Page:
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Publication date: 18 December 2021

Climate Change Vulnerability and Women's Land Rights: The Case of Arua District

Findings of this study show that Arua district is very vulnerable to climate change impact risk. The vulnerability and effects of different climate hazards and land issues vary with social groups and livelihood activities. The key climate hazards identified were drought, erratic weather patterns as well as climate induced pests and diseases. The land rights issues included lack of: (1) land ownership, (2) control over land, and (3) knowledge on land rights. Smallholder farmers were associated with the highest level of exposure to drought, floods, erratic weather patterns as well as climate induced pests and diseases like maize streak, cassava mosaic/brown streak, ground nuts rosette, among others. Women were particularly more affected by drought than other groups. The nature and degree of exposure to these hazards was worse for women/people with disabilities and those living with HIV/ AIDs because of marginalisation and inherent physical inabilities.

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Publication date: 04 April 2021

Climate Finance Mobilization in Uganda: The Most Viable Option

This report seeks to contribute to informing the mobilization of climate finance in light of the climate change impacts across all sectors. The report highlights the operating policy, legal and institutional framework on public climate finance, makes reference to country case studies on climate finance mobilization, proposes various options for climate finance mobilization based on stakeholders consulted and ranks the most efficient option.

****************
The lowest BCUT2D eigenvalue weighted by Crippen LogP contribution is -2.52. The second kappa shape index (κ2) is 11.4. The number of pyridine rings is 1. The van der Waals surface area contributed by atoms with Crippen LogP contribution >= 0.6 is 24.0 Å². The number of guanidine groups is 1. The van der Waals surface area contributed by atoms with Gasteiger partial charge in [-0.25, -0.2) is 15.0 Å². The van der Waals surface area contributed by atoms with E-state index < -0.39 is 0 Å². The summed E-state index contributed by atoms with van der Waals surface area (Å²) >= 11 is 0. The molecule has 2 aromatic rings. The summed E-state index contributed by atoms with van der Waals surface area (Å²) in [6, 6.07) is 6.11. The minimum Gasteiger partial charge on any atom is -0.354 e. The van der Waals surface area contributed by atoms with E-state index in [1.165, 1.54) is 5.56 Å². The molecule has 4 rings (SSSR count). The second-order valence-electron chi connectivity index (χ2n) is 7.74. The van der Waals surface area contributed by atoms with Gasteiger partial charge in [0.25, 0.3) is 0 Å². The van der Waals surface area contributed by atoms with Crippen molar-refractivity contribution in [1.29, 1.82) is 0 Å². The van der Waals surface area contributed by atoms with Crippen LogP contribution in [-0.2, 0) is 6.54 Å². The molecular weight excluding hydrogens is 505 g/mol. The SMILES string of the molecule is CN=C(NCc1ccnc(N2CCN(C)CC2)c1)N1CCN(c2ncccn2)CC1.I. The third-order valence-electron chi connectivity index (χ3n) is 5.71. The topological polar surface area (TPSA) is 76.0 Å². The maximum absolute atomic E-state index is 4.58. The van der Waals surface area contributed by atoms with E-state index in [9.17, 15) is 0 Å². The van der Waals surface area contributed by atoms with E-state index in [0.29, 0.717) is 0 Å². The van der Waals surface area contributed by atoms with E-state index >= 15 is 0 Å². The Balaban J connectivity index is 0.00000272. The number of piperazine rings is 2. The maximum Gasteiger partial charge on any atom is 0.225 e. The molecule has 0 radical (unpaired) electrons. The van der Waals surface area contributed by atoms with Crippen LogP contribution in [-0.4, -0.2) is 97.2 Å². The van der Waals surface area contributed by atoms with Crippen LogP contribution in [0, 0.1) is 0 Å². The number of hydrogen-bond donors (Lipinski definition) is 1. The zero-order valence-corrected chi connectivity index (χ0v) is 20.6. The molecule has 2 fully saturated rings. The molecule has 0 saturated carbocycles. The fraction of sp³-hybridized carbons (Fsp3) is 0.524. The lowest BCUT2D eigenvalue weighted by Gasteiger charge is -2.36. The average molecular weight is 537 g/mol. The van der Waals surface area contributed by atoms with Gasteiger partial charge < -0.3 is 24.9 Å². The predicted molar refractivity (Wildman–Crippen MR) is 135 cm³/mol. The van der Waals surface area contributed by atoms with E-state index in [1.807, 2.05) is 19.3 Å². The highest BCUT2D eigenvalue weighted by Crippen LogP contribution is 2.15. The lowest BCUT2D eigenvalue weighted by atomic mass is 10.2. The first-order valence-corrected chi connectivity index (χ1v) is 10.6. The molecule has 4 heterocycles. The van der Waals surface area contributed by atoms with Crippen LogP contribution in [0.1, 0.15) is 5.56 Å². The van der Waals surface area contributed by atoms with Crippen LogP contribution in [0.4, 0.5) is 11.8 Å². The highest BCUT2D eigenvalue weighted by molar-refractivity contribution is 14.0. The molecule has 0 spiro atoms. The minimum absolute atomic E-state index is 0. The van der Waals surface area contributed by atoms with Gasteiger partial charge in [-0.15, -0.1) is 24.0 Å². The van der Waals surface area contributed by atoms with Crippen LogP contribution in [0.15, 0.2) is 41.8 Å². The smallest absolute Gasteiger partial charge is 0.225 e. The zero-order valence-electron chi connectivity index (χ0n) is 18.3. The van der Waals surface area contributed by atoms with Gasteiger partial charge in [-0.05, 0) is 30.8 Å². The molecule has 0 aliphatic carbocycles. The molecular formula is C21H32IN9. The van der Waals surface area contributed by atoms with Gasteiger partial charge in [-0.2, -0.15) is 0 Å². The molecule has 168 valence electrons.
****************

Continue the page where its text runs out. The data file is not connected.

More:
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Publication date: 24 March 2021

Mainstreaming Climate Change in the National Budget: Memorandum of Issues from the Review of the Budget Framework Paper FY2021/2022

This policy memorandum analyses the extent to which climate change is integrated in the Uganda National Budget Framework Paper for Financial Year 2021/2022. This will inform policy and the final budgetary appropriations for climate change interventions in key National Development Plan III Programmes.

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Publication date: 12 October 2020

Conserving the Environment and Enhancing Community Resilience: The Key Climate Change Priorities during and after COVID-19

This policy brief argues for the conservation of the environment during and after the COVID-19 pandemic while at the same time enhancing community resilience to climate change shocks. The brief proposes recommendations that need to be addressed by the Government of Uganda and all stakeholders in the Environment and Natural Resources sector in order to achieve sustainable development.

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Publication date: 03 Aug 2020

Climate Finance Mobilization in Uganda: The most viable financing option

This policy briefing paper provides a summary of the key findings of the study and highlights the possible climate finance mobilization mechanisms feasible for Uganda.

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Publication date: 03 Feb 2020

Mainstreaming Climate Change in the National Budget: Memorandum of Issues from the Review of the Budget Framework Paper for FY2020/2021